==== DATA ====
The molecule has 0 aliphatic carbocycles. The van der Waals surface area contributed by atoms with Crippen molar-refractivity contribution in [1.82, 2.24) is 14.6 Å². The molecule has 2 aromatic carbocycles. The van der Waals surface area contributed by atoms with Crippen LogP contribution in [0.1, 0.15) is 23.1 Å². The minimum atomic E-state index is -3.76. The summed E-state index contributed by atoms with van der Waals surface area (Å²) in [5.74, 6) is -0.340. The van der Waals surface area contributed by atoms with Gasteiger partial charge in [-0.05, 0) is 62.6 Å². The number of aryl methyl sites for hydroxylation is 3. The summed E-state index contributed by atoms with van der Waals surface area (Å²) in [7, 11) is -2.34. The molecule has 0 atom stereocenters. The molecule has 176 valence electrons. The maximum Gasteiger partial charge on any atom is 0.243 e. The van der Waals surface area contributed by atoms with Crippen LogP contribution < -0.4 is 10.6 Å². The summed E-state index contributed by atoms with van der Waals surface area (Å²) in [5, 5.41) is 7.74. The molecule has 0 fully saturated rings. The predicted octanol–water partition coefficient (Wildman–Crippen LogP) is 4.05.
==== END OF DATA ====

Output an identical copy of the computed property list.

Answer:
The molecule has 0 aliphatic carbocycles. The van der Waals surface area contributed by atoms with Crippen molar-refractivity contribution in [1.82, 2.24) is 14.6 Å². The molecule has 2 aromatic carbocycles. The van der Waals surface area contributed by atoms with Crippen LogP contribution in [0.1, 0.15) is 23.1 Å². The minimum atomic E-state index is -3.76. The summed E-state index contributed by atoms with van der Waals surface area (Å²) in [5.74, 6) is -0.340. The van der Waals surface area contributed by atoms with Gasteiger partial charge in [-0.05, 0) is 62.6 Å². The number of aryl methyl sites for hydroxylation is 3. The summed E-state index contributed by atoms with van der Waals surface area (Å²) in [7, 11) is -2.34. The molecule has 0 atom stereocenters. The molecule has 176 valence electrons. The maximum Gasteiger partial charge on any atom is 0.243 e. The van der Waals surface area contributed by atoms with Crippen LogP contribution < -0.4 is 10.6 Å². The summed E-state index contributed by atoms with van der Waals surface area (Å²) in [5, 5.41) is 7.74. The molecule has 0 fully saturated rings. The predicted octanol–water partition coefficient (Wildman–Crippen LogP) is 4.05.